Back in Septemeber, the sourdough baking bug had struck me, and apparently, I was ahead of the trend that would be sweeping kitchens all pandemic long. In the time since cultivating my starter, I have had a few folks ask how I made it. I referred them to this video. https://youtu.be/2FVfJTGpXnU I like this method and I found the video to be easy to follow and straight to the point. I will recommend that whatever recipe you follow just always stick to that ratio of flour to water and it will work! Another protip is to get yourself a scale. This will take all the guesswork out of the process a gram of flour and a gram of water. They are both equal, a gram is a gram. So even if it always seems to be 201 grams of flour don’t sweat it, match it to 201 grams of water. I have a link to the scale that I use every day from measuring my coffee beans to all sorts of ingredients it has helped me grow my skills in baking and try new recipes. OXO 1130800 Good Grips Stainless Steel Food Scale with Pull-Out Display, 11-Pound, Silver
First I will provide a formula then talk about what I do and if you have any questions or if I miss anything let me know in an email!
- 100g of your mature sourdough starter
- 100g of bread flour or Tipo 00 (Italian pizza flour)
- 100g of whole wheat
- 200g of water (room temp)
The final mix-
- 850g of bread flour or Tipo 00
- 150g of whole wheat
- 610g of water (room temp)
- 20g of salt
- 200g of levain mix
- Extra virgin olive oil
- flour for work surfaces
- This will make about 8 balls of dough at 263g per ball.
Anyway fast forward to the global pandemic… flour, yeast, sugar, and most baking staples have flown off shelves. I have my mature starter waiting in the back of the refrigerator ready to emerge from its temperature-controlled nap to get to work. I will generally discard and feed on a Wednesday and use that discard to build a levain for a weekly ritual of inviting 2 people over to bake up anywhere from 6 to 8 crusts of a variety of toppings.
I am baking a two-part dough build and that has become something that I am fine-tuning and really on the verge of perfecting each batch. The first part is a 1-1-2 of starter, flour, and water. After the levain has had about 3 or 4 hours to double it is ready to have the remaining water, flour, and salt added into the mix.
In a large bowl add all of the levain then dissolve the salt into the water. I get pretty hands-on with it and try to break up the starter in the water. Then add all the flour in gradually. Once all the flour has been hydrated let it rest for 5 to 10 minutes up to 30 minutes. After that period has expired it is time to begin to knead the dough. I guess I should do a video to show these steps at some point too…
But for now, the kneading process is key! On a floured work surface turn out So take time to work the dough pressing it out and away and fold it back over on itself. This process should take about 15 minutes if you are doing it by hand. You will know the dough is ready for bulk fermentation if it springs back when you press it down.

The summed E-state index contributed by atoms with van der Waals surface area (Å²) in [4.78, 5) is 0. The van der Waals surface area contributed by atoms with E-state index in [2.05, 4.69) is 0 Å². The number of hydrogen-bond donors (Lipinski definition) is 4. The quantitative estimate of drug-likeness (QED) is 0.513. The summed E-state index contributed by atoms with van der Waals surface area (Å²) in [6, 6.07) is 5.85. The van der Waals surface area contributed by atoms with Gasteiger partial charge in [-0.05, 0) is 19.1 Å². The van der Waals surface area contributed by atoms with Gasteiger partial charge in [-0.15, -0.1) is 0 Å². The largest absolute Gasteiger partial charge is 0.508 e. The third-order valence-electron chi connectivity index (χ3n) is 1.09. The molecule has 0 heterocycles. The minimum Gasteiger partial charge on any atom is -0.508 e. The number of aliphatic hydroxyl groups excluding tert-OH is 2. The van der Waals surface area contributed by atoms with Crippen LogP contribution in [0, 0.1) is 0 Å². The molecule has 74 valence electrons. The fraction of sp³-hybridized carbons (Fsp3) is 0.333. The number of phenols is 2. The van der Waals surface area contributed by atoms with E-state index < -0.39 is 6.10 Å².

If you are using a stand mixer( with the dough hook) you should let it run on low speed for about 5 minutes. I let it rest for 5 and then turn the mixer back on low for a minute or two then turn it up to high. I have a 7 qt Kitchenaid low is 2 and high with the dough hook is 4. Speeds any faster aren’t recommended by the manufacturer.
Now it is time to enter into bulk fermentation. In a clean large bowl drizzle enough EVOO to coat the bowl and dough ball. Place your dough ball in the bowl cover and let sit of 3-4 hours or until it has doubled in size. The goal is that it has doubled in size and not a specific amount of time has passed. Typically I set a 3-hour timer on my phone. Check the dough and then set a new timer of 45 minutes or an hour.
Next, I get out a small container place it on the scale, and zero it out. I just use this to keep my scale cleaner. Now turn your dough ball out onto a floured work surface. Using hands, a bench scraper or a knife cut your dough into balls that weigh 263g. You can just cut off what looks to be about an eighth of the ball and add or take away from the ball. If you are left with some extra dough split it up and share it with the other balls.
There are several ways to shape a dough ball. The goal is to have a round ball with a tight surface. So I generally start by working the bottom into itself and t turn the ball on the bench or in my hands to seal it up. Once done with this step I place on a flour sheet pan and flour the tops of the balls cover with plastic wrap or another sheet pan and let rest in the refrigerator of 24 to 48 hours minimum.
Remove them 2 hours before baking. Top with whatever you have laying around!
I recommend using fresh mozzarella and making a red sauce from San Marzano tomatoes, a couple of leaves of basil, and salt. Blitz in a blender and it is ready for your pizza.
Bake in your home oven is possible! Max out the temp and use a pizza steel that has been preheating for about 45 mins to an hour… I have personally cracked about 3 pizza stones so don’t bother getting one. The next bit of kit that makes it easy is a pizza peel linked below!
Happy baking a send me any questions or pictures of your pizza!
Nordic Ware Natural Aluminum Commercial Baker’s Half Sheet (2 Pack), Silver
OXO 1130800 Good Grips Stainless Steel Food Scale with Pull-Out Display, 11-Pound, Silver
Rubbermaid High Heat Scraper 9-1/2
Kitchen Supply 12-Inch x 14-Inch Aluminum Pizza Peel with Wood Handle
1/4 x 16″ x 16″ Steel Plate, A36 Steel, 0.25″ Thick